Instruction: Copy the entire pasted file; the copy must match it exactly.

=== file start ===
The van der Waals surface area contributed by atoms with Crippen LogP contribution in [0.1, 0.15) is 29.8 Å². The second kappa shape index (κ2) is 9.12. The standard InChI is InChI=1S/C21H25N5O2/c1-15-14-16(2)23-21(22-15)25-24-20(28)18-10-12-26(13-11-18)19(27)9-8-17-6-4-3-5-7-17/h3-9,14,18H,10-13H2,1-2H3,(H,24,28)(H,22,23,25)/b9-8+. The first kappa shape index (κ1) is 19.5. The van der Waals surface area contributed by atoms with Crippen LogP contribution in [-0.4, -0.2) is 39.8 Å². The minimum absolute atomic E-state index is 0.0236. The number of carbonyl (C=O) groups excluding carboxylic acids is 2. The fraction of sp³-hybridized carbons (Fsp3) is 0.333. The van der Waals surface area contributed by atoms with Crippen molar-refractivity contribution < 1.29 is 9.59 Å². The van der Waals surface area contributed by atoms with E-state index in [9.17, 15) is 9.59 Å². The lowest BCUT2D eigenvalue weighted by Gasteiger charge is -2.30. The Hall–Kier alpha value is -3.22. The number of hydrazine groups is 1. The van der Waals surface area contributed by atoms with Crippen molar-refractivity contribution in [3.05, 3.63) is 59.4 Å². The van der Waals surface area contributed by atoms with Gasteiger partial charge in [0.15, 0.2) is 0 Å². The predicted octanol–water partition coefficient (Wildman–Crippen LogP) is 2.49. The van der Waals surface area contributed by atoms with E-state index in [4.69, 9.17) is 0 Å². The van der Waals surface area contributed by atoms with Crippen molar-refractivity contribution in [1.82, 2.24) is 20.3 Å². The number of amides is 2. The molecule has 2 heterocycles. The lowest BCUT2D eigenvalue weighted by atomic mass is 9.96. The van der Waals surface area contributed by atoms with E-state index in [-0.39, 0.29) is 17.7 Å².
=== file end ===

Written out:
The van der Waals surface area contributed by atoms with Crippen LogP contribution in [0.1, 0.15) is 29.8 Å². The second kappa shape index (κ2) is 9.12. The standard InChI is InChI=1S/C21H25N5O2/c1-15-14-16(2)23-21(22-15)25-24-20(28)18-10-12-26(13-11-18)19(27)9-8-17-6-4-3-5-7-17/h3-9,14,18H,10-13H2,1-2H3,(H,24,28)(H,22,23,25)/b9-8+. The first kappa shape index (κ1) is 19.5. The van der Waals surface area contributed by atoms with Crippen LogP contribution in [-0.4, -0.2) is 39.8 Å². The minimum absolute atomic E-state index is 0.0236. The number of carbonyl (C=O) groups excluding carboxylic acids is 2. The fraction of sp³-hybridized carbons (Fsp3) is 0.333. The van der Waals surface area contributed by atoms with Crippen molar-refractivity contribution < 1.29 is 9.59 Å². The van der Waals surface area contributed by atoms with E-state index in [9.17, 15) is 9.59 Å². The lowest BCUT2D eigenvalue weighted by Gasteiger charge is -2.30. The Hall–Kier alpha value is -3.22. The number of hydrazine groups is 1. The van der Waals surface area contributed by atoms with Crippen molar-refractivity contribution in [3.05, 3.63) is 59.4 Å². The van der Waals surface area contributed by atoms with Gasteiger partial charge in [0.15, 0.2) is 0 Å². The predicted octanol–water partition coefficient (Wildman–Crippen LogP) is 2.49. The van der Waals surface area contributed by atoms with E-state index in [4.69, 9.17) is 0 Å². The van der Waals surface area contributed by atoms with Crippen molar-refractivity contribution in [1.82, 2.24) is 20.3 Å². The number of amides is 2. The molecule has 2 heterocycles. The lowest BCUT2D eigenvalue weighted by atomic mass is 9.96. The van der Waals surface area contributed by atoms with E-state index in [-0.39, 0.29) is 17.7 Å².